The Guest List by Lucy Foley Read Online (FREE)
The wedding party is clustered around them. The four ushers, grinning away, patting Will on the back … and I wonder: have any of them glimpsed his true nature? Do they not care? Then there’s Charlie, doing a pretty good impression – and I’m certain it’s just that – of looking sober and in control of his faculties. Nearby stand Jules’s parents and Will’s, smiling on proudly. Then Olivia, looking as miserable as she has all day.
I move a little closer. I don’t know what to do with this feeling, this energy that is crackling through me, as though my veins have been fed with an electric current. When I put out a hand I see my fingers tremble with it. It frightens me and excites me at the same time. I feel that if I were to test it out, right now, I’d find that I have a new, unnatural strength.
Aoife steps forward. She passes a knife to Jules and Will. It’s a big knife, with a long, sharp blade. There is a mother-of-pearl handle to it, as though to make the whole thing look softer, to conceal its sharpness, as though to say: this is a knife for cutting a wedding cake, nothing more sinister than that.
Will puts his hand over Jules’s. Jules smiles at us all. Her teeth gleam.
I move closer still. I’m nearly at the front.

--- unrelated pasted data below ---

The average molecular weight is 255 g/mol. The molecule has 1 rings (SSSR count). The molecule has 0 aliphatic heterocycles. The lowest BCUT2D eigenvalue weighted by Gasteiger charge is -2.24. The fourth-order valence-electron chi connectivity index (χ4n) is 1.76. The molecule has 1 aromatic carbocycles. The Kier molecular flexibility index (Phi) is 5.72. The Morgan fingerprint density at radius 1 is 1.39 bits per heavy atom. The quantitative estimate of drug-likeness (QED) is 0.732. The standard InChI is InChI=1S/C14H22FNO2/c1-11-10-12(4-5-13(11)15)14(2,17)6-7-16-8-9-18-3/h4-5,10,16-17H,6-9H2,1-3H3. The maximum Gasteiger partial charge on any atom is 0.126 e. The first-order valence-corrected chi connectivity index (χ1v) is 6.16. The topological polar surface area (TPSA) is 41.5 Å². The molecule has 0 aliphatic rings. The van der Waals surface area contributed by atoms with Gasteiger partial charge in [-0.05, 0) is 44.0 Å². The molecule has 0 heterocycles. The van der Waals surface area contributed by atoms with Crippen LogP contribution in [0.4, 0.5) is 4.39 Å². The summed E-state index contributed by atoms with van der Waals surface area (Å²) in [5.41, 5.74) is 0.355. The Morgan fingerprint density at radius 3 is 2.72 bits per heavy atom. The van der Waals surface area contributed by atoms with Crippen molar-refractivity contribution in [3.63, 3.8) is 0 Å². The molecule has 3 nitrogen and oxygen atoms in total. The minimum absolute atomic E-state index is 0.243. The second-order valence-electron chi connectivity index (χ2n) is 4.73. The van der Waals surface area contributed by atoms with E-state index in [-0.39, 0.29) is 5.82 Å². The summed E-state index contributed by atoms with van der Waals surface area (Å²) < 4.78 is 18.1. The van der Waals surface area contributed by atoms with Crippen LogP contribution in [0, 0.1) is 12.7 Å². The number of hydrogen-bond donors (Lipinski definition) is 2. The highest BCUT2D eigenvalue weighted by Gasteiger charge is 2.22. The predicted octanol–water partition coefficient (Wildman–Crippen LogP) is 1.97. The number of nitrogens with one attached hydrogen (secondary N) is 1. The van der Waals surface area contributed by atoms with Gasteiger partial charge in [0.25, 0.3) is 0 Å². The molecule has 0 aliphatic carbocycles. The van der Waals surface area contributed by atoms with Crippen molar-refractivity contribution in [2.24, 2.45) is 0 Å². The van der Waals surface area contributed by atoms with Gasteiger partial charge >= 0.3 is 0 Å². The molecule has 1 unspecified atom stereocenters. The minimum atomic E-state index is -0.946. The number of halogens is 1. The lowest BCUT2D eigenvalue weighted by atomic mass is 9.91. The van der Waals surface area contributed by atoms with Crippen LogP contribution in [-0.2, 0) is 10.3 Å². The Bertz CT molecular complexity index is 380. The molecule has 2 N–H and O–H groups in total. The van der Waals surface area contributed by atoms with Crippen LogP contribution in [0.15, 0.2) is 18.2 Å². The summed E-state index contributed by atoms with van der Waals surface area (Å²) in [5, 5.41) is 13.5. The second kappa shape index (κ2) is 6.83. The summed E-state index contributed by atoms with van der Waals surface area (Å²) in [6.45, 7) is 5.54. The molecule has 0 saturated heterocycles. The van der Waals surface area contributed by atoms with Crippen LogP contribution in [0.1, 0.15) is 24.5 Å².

They cut down, together, her knuckles white around the handle, his hand resting upon hers. The cake cleaves away, exposing its dark red centre. Jules and Will smile, smile, smile into the phone cameras around them. The knife is placed back on the table. The blade gleams. It is right there. It is within reach.
And then Jules leans down and picks up a huge handful of cake. Whilst smiling for the cameras, quick as a flash, she smashes it into Will’s face. It looks as violent as a slap, a punch. Will staggers away from her, gaping through the mess at her as chunks of sponge and icing fall, landing on his immaculate suit. Jules’s expression is unreadable.
There is a moment of appalled silence as everyone waits to see what will happen. Then Will puts a hand to his chest, does an ‘I’ve been hit’ pantomime, and grins. ‘I better go and wash this off,’ he says.
Everyone whoops and cheers and shrieks and forgets the strangeness of what they just saw. It is all a part of the ceremony.
But Jules, I notice, is not smiling.
Will walks from the marquee, in the direction of the Folly. The guests have resumed their chatter, their laughter. Perhaps I am the only one who turns to watch him go.
The band begins to play again. Everyone spills towards the dance floor. I stand here rooted to the spot.
And then the lights go out.
He was right. I’m never going to tell Jules now.
I think about how he twisted it all around. How he made me feel it was my fault, somehow, everything that happened. He played on the shame he made me feel: the same shame I have felt ever since I saw him walk through the door with Jules. He has made me feel small, unloved, ugly, stupid, worthless. He has made me hate myself and he has driven a wedge between me and everyone else, even my own family – especially my own family – because of this horrible secret.